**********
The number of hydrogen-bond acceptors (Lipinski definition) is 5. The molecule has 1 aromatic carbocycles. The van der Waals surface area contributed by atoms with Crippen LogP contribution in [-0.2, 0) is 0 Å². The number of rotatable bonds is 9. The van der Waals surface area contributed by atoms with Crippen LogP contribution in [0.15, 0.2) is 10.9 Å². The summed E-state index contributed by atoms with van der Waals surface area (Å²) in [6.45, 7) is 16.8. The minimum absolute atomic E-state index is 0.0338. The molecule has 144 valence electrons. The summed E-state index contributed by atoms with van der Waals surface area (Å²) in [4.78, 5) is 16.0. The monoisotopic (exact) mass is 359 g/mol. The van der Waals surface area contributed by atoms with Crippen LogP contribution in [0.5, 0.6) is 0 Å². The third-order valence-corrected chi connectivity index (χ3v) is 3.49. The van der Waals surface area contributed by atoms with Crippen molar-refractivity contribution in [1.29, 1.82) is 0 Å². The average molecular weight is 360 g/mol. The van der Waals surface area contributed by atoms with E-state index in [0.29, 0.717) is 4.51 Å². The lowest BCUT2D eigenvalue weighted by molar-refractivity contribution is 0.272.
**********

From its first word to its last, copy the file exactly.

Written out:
The number of hydrogen-bond acceptors (Lipinski definition) is 5. The molecule has 1 aromatic carbocycles. The van der Waals surface area contributed by atoms with Crippen LogP contribution in [-0.2, 0) is 0 Å². The number of rotatable bonds is 9. The van der Waals surface area contributed by atoms with Crippen LogP contribution in [0.15, 0.2) is 10.9 Å². The summed E-state index contributed by atoms with van der Waals surface area (Å²) in [6.45, 7) is 16.8. The minimum absolute atomic E-state index is 0.0338. The molecule has 144 valence electrons. The summed E-state index contributed by atoms with van der Waals surface area (Å²) in [4.78, 5) is 16.0. The monoisotopic (exact) mass is 359 g/mol. The van der Waals surface area contributed by atoms with Crippen LogP contribution in [0.5, 0.6) is 0 Å². The third-order valence-corrected chi connectivity index (χ3v) is 3.49. The van der Waals surface area contributed by atoms with Crippen molar-refractivity contribution in [1.29, 1.82) is 0 Å². The average molecular weight is 360 g/mol. The van der Waals surface area contributed by atoms with E-state index in [0.29, 0.717) is 4.51 Å². The lowest BCUT2D eigenvalue weighted by molar-refractivity contribution is 0.272.